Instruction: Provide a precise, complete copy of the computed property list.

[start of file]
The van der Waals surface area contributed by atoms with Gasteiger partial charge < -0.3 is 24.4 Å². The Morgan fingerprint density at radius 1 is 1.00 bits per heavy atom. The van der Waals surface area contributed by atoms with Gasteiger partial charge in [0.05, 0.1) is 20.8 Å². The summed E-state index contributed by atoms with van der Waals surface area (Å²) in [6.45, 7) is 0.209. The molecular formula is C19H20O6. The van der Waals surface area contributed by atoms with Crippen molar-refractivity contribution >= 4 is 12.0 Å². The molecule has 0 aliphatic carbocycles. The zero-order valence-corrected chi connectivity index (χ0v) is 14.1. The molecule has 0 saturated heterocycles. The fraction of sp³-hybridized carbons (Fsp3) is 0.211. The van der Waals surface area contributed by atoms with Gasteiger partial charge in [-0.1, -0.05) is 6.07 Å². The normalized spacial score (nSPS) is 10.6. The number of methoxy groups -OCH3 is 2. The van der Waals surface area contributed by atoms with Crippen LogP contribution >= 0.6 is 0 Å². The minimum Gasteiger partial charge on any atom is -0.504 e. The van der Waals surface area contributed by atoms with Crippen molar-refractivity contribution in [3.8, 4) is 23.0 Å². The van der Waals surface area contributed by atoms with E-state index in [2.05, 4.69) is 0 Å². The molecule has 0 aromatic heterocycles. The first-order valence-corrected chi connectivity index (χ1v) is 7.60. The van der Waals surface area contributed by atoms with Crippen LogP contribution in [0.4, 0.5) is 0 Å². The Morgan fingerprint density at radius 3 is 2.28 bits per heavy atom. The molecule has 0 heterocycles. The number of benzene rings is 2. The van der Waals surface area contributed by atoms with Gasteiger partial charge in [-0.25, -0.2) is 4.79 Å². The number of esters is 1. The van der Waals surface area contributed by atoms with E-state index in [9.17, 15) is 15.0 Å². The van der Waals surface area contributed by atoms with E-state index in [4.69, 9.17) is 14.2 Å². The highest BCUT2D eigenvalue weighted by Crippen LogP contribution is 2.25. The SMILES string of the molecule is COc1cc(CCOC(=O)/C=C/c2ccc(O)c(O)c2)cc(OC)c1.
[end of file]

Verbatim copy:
The van der Waals surface area contributed by atoms with Gasteiger partial charge < -0.3 is 24.4 Å². The Morgan fingerprint density at radius 1 is 1.00 bits per heavy atom. The van der Waals surface area contributed by atoms with Gasteiger partial charge in [0.05, 0.1) is 20.8 Å². The summed E-state index contributed by atoms with van der Waals surface area (Å²) in [6.45, 7) is 0.209. The molecular formula is C19H20O6. The van der Waals surface area contributed by atoms with Crippen molar-refractivity contribution >= 4 is 12.0 Å². The molecule has 0 aliphatic carbocycles. The zero-order valence-corrected chi connectivity index (χ0v) is 14.1. The molecule has 0 saturated heterocycles. The fraction of sp³-hybridized carbons (Fsp3) is 0.211. The van der Waals surface area contributed by atoms with Gasteiger partial charge in [-0.1, -0.05) is 6.07 Å². The normalized spacial score (nSPS) is 10.6. The number of methoxy groups -OCH3 is 2. The van der Waals surface area contributed by atoms with Crippen LogP contribution >= 0.6 is 0 Å². The minimum Gasteiger partial charge on any atom is -0.504 e. The van der Waals surface area contributed by atoms with Crippen molar-refractivity contribution in [3.8, 4) is 23.0 Å². The van der Waals surface area contributed by atoms with E-state index in [2.05, 4.69) is 0 Å². The molecule has 0 aromatic heterocycles. The first-order valence-corrected chi connectivity index (χ1v) is 7.60. The van der Waals surface area contributed by atoms with Crippen LogP contribution in [0.4, 0.5) is 0 Å². The Morgan fingerprint density at radius 3 is 2.28 bits per heavy atom. The molecule has 0 heterocycles. The number of benzene rings is 2. The van der Waals surface area contributed by atoms with Gasteiger partial charge in [-0.25, -0.2) is 4.79 Å². The number of esters is 1. The van der Waals surface area contributed by atoms with E-state index in [9.17, 15) is 15.0 Å². The van der Waals surface area contributed by atoms with E-state index in [4.69, 9.17) is 14.2 Å². The highest BCUT2D eigenvalue weighted by Crippen LogP contribution is 2.25. The SMILES string of the molecule is COc1cc(CCOC(=O)/C=C/c2ccc(O)c(O)c2)cc(OC)c1.